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6 Reasons Why I’ll Continue To Take Notes During Sales Meetings

Recording the details of a sales meeting with a pen and paper divides a lot of professional salespeople. Some fear that it can be off putting and that it may even prevent the prospect from sharing information. They say that it can ruin the natural flow of the conversation and makes their questioning technique disjointed and less effective.

I remain a firm believer in the value of taking notes, here’s why:

  1. Taking notes helps ensure correct selling structure – It assists you to gather enough of the right information, helping you to establish the needs before moving on to selling.
  2. It allows you to immediately stand out from your competitors – Taking out a pen and paper creates the impression that I’m a professional and I’m organised.
  3. It serves as a visual demonstration that you are listening – Recording the conversation sells to the prospect that you taking what they are saying seriously.
  4. Note taking helps to focus the prospect’s mind on the important details – It gets them to think about and verbalise what they feel you need to know. It reinforces their desire to speak and highlights your role as the information gatherer.
  5. Using a pen and paper allows you to have a questioning plan – Including a series of lead questions which can even be written down in advance helping to ensure that you cover all the important points.
  6. It allows the salesperson to look for any clues that were missed – Sometimes comments by the prospect during the meeting that initially might have seemed not important, can provide insight on reflection.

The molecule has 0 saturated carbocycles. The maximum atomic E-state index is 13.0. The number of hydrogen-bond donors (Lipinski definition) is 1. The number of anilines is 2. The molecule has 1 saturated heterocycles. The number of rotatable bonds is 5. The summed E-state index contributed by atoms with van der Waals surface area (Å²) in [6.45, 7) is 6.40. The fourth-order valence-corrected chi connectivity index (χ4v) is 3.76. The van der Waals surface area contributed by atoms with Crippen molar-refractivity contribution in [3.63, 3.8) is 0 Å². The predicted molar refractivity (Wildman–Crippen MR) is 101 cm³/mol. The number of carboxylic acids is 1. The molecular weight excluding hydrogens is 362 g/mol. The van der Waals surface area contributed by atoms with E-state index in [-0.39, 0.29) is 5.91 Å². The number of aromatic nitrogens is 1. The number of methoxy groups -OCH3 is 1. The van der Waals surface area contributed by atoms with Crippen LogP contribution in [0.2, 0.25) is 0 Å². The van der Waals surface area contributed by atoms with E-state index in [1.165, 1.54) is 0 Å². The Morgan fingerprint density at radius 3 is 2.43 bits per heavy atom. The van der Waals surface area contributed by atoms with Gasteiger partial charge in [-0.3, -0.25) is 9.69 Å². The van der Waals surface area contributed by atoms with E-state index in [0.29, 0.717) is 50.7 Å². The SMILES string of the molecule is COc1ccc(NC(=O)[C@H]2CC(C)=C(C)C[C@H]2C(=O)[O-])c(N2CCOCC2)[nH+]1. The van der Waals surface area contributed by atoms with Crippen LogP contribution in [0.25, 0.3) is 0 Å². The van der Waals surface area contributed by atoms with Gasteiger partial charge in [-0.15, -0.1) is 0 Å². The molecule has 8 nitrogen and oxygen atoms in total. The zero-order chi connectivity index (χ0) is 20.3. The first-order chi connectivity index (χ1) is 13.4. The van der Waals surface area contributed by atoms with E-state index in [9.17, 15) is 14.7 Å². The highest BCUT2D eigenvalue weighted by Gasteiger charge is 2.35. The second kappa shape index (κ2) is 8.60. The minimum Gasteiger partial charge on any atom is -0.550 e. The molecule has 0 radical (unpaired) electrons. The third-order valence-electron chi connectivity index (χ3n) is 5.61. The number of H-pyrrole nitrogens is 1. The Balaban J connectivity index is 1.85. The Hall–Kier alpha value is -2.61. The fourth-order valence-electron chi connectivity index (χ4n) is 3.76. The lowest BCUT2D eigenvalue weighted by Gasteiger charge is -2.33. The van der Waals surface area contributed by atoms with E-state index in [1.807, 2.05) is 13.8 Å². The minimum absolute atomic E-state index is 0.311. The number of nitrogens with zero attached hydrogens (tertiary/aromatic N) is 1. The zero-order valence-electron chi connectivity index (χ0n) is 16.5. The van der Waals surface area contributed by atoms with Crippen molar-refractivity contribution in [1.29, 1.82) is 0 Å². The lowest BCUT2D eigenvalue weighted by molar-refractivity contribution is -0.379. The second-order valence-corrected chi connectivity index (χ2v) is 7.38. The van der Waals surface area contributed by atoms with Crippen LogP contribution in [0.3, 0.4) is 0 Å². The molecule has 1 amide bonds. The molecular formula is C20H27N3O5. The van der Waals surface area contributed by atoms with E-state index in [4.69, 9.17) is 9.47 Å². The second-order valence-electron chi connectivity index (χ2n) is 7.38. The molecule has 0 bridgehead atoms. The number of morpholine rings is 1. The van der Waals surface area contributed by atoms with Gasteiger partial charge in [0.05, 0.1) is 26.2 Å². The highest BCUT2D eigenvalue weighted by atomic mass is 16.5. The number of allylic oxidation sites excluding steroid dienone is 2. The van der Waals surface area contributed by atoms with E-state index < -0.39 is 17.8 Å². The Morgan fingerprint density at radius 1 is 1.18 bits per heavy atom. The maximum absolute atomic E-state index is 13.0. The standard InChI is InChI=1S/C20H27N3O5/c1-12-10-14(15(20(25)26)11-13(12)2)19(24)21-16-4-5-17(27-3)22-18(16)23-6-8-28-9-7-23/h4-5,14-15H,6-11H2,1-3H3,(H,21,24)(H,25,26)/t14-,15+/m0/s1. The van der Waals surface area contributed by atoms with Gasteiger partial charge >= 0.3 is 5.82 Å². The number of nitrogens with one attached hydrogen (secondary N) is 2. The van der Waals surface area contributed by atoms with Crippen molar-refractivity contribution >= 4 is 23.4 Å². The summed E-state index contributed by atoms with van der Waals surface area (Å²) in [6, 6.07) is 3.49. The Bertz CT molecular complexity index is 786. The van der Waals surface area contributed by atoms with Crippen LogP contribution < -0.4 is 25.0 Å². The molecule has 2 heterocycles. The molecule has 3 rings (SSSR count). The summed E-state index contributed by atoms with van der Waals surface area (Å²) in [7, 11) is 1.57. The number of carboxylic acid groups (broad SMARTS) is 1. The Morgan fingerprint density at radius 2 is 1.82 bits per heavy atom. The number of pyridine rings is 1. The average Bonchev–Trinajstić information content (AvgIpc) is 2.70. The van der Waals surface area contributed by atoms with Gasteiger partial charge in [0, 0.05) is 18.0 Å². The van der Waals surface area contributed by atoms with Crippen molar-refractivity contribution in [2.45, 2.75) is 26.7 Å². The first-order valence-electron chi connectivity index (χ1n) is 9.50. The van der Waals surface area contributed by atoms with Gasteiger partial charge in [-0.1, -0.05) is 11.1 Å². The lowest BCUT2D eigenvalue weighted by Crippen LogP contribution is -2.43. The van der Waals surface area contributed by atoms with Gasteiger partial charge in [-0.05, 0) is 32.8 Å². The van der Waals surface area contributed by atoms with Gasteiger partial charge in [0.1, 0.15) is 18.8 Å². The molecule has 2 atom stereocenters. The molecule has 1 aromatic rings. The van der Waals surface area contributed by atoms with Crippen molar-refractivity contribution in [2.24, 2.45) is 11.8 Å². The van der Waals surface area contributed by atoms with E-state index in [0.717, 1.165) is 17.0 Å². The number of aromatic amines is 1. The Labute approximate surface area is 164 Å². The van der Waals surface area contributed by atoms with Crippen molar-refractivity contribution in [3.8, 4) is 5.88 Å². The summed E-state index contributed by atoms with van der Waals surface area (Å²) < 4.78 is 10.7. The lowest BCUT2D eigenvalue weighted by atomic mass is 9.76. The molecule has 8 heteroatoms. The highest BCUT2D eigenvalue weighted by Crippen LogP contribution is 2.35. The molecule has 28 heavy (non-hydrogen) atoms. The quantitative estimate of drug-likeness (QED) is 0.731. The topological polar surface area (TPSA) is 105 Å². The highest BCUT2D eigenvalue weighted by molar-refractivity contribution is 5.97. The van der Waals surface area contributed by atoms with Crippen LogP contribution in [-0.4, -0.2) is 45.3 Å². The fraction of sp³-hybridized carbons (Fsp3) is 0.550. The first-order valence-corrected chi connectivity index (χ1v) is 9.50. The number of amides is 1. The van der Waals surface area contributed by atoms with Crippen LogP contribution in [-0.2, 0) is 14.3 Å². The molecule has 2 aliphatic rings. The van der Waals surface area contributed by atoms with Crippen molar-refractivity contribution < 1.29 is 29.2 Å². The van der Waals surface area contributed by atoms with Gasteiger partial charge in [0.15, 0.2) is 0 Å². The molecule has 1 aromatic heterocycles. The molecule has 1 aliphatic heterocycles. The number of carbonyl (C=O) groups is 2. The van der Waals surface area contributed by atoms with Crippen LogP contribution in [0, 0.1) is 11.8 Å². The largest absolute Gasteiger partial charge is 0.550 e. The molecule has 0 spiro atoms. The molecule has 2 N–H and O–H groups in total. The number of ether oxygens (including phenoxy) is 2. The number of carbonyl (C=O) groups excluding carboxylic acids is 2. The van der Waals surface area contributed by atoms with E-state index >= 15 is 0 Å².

Do you take notes during sales meetings? Or do you believe that it hampers your ability to build relationships with potential new customers? I’d love to hear your thoughts below.

Thank you for reading,


“Image: Student with spiral notebook/Shutterstock.”

Digital expert, top 10% influencer with over 10 years’ senior management experience - including managing projects and teams, and growing companies in the Irish, international and online marketplaces. Co-founded one of the largest B2B blogs in the world, helped grow a B2B social media to over 1,000,000 members, created the strategy for one of the most effective SME Facebook pages in the world and have grown 3 business websites (, & to in excess of a 100,000 unique visitors per month. Have consulted and worked with both corporate and SME clients on leveraging digital to drive business KPIs. Speaker at industry events, have authored several industry reports on the Digital Economy and appeared in the New York Times, Washington Post, Business Insider and other leading online and offline business publications. Specialities include: Entrepreneurship Business Development, Start-ups, Business Planning, Management, Training, Leadership, Sales Management, Sales, Sales Process, Coaching, Online Advertising, Blogging, Online Marketing, Social Media Marketing, Digital Marketing, Content Marketing, SEO, Social Media Strategist, Digital Strategy, Social Media ROI, User Generated Content, Social Customer Care.

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  • Hi Niall
    I’m a note-taker. Although I’m not a front line sales person, in the end, everybody is in sales. Making notes allows me to make connections I might otherwise have missed, between what the customer wants and what I can do for them, which is much as you say at point 6. It also helps me to remember more detail of the meeting, for a longer period, even if I don’t re-read the notes. I also take notes during important phone calls. I make notes with pen and paper, in spite of owning a ridiculous number of gadgets. There is something about the physical effort of writing that helps the brain to process the information I think, (although maybe that’s just me.)Yup – lists – me too :)~Helen